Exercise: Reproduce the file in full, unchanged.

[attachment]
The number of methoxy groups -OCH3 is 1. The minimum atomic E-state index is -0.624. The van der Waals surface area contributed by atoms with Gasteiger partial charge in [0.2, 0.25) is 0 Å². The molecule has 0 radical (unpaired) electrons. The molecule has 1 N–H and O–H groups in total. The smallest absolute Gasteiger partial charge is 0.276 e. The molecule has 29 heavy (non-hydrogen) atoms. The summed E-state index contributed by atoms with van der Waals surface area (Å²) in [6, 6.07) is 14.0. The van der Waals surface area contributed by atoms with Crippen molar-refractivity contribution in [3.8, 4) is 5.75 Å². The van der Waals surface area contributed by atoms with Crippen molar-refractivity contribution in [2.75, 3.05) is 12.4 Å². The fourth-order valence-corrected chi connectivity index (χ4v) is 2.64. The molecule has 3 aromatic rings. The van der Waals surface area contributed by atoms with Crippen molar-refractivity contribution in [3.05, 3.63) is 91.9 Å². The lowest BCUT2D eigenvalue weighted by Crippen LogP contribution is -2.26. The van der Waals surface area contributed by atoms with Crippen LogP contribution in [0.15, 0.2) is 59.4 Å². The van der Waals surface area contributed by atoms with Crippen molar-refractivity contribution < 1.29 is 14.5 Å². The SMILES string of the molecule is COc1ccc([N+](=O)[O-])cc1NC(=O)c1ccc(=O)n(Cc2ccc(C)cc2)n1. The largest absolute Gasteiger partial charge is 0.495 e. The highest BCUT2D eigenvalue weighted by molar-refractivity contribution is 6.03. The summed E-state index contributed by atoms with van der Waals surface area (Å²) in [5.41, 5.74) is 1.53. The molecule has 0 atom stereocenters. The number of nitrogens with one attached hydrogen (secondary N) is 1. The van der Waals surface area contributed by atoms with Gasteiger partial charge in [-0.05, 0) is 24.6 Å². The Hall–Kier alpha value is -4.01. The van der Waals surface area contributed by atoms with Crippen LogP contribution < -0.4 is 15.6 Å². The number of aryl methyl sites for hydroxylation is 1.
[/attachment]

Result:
The number of methoxy groups -OCH3 is 1. The minimum atomic E-state index is -0.624. The van der Waals surface area contributed by atoms with Gasteiger partial charge in [0.2, 0.25) is 0 Å². The molecule has 0 radical (unpaired) electrons. The molecule has 1 N–H and O–H groups in total. The smallest absolute Gasteiger partial charge is 0.276 e. The molecule has 29 heavy (non-hydrogen) atoms. The summed E-state index contributed by atoms with van der Waals surface area (Å²) in [6, 6.07) is 14.0. The van der Waals surface area contributed by atoms with Crippen molar-refractivity contribution in [3.8, 4) is 5.75 Å². The van der Waals surface area contributed by atoms with Crippen molar-refractivity contribution in [2.75, 3.05) is 12.4 Å². The fourth-order valence-corrected chi connectivity index (χ4v) is 2.64. The molecule has 3 aromatic rings. The van der Waals surface area contributed by atoms with Crippen molar-refractivity contribution in [3.05, 3.63) is 91.9 Å². The lowest BCUT2D eigenvalue weighted by Crippen LogP contribution is -2.26. The van der Waals surface area contributed by atoms with Crippen LogP contribution in [0.15, 0.2) is 59.4 Å². The van der Waals surface area contributed by atoms with Crippen molar-refractivity contribution < 1.29 is 14.5 Å². The SMILES string of the molecule is COc1ccc([N+](=O)[O-])cc1NC(=O)c1ccc(=O)n(Cc2ccc(C)cc2)n1. The largest absolute Gasteiger partial charge is 0.495 e. The highest BCUT2D eigenvalue weighted by molar-refractivity contribution is 6.03. The summed E-state index contributed by atoms with van der Waals surface area (Å²) in [5.41, 5.74) is 1.53. The molecule has 0 atom stereocenters. The number of nitrogens with one attached hydrogen (secondary N) is 1. The van der Waals surface area contributed by atoms with Gasteiger partial charge in [-0.05, 0) is 24.6 Å². The Hall–Kier alpha value is -4.01. The van der Waals surface area contributed by atoms with Crippen LogP contribution < -0.4 is 15.6 Å². The number of aryl methyl sites for hydroxylation is 1.